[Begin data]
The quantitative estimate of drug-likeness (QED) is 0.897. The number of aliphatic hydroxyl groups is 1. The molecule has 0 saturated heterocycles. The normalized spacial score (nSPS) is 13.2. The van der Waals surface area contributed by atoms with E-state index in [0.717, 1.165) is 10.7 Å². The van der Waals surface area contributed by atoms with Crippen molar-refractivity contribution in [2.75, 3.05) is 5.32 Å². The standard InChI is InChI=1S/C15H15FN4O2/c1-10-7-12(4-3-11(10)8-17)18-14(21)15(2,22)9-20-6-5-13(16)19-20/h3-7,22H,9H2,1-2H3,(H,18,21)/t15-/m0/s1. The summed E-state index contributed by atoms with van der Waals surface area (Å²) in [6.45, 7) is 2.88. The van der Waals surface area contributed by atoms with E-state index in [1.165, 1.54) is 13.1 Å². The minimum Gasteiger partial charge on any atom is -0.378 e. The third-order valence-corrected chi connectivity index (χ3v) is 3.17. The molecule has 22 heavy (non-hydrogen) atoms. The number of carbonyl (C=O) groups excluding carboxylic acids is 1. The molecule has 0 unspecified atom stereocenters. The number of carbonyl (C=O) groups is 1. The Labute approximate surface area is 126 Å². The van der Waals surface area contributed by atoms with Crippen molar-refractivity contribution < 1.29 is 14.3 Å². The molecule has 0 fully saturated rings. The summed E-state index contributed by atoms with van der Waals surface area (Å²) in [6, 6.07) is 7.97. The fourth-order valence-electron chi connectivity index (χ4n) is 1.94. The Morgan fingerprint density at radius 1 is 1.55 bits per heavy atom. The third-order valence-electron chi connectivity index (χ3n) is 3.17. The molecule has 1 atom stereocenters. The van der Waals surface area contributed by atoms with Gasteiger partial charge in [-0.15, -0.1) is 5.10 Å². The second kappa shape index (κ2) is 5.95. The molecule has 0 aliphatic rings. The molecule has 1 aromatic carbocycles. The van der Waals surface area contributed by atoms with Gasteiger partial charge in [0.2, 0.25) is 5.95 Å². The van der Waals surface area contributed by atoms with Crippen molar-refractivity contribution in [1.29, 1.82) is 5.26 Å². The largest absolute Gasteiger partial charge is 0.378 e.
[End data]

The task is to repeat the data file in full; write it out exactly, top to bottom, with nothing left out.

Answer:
The quantitative estimate of drug-likeness (QED) is 0.897. The number of aliphatic hydroxyl groups is 1. The molecule has 0 saturated heterocycles. The normalized spacial score (nSPS) is 13.2. The van der Waals surface area contributed by atoms with E-state index in [0.717, 1.165) is 10.7 Å². The van der Waals surface area contributed by atoms with Crippen molar-refractivity contribution in [2.75, 3.05) is 5.32 Å². The standard InChI is InChI=1S/C15H15FN4O2/c1-10-7-12(4-3-11(10)8-17)18-14(21)15(2,22)9-20-6-5-13(16)19-20/h3-7,22H,9H2,1-2H3,(H,18,21)/t15-/m0/s1. The summed E-state index contributed by atoms with van der Waals surface area (Å²) in [6.45, 7) is 2.88. The van der Waals surface area contributed by atoms with E-state index in [1.165, 1.54) is 13.1 Å². The minimum Gasteiger partial charge on any atom is -0.378 e. The third-order valence-corrected chi connectivity index (χ3v) is 3.17. The molecule has 22 heavy (non-hydrogen) atoms. The number of carbonyl (C=O) groups excluding carboxylic acids is 1. The molecule has 0 unspecified atom stereocenters. The number of carbonyl (C=O) groups is 1. The Labute approximate surface area is 126 Å². The van der Waals surface area contributed by atoms with Crippen molar-refractivity contribution < 1.29 is 14.3 Å². The molecule has 0 fully saturated rings. The summed E-state index contributed by atoms with van der Waals surface area (Å²) in [6, 6.07) is 7.97. The fourth-order valence-electron chi connectivity index (χ4n) is 1.94. The Morgan fingerprint density at radius 1 is 1.55 bits per heavy atom. The third-order valence-electron chi connectivity index (χ3n) is 3.17. The molecule has 1 atom stereocenters. The van der Waals surface area contributed by atoms with Gasteiger partial charge in [-0.15, -0.1) is 5.10 Å². The second kappa shape index (κ2) is 5.95. The molecule has 0 aliphatic rings. The molecule has 1 aromatic carbocycles. The van der Waals surface area contributed by atoms with Gasteiger partial charge in [0.2, 0.25) is 5.95 Å². The van der Waals surface area contributed by atoms with Crippen molar-refractivity contribution in [1.29, 1.82) is 5.26 Å². The largest absolute Gasteiger partial charge is 0.378 e.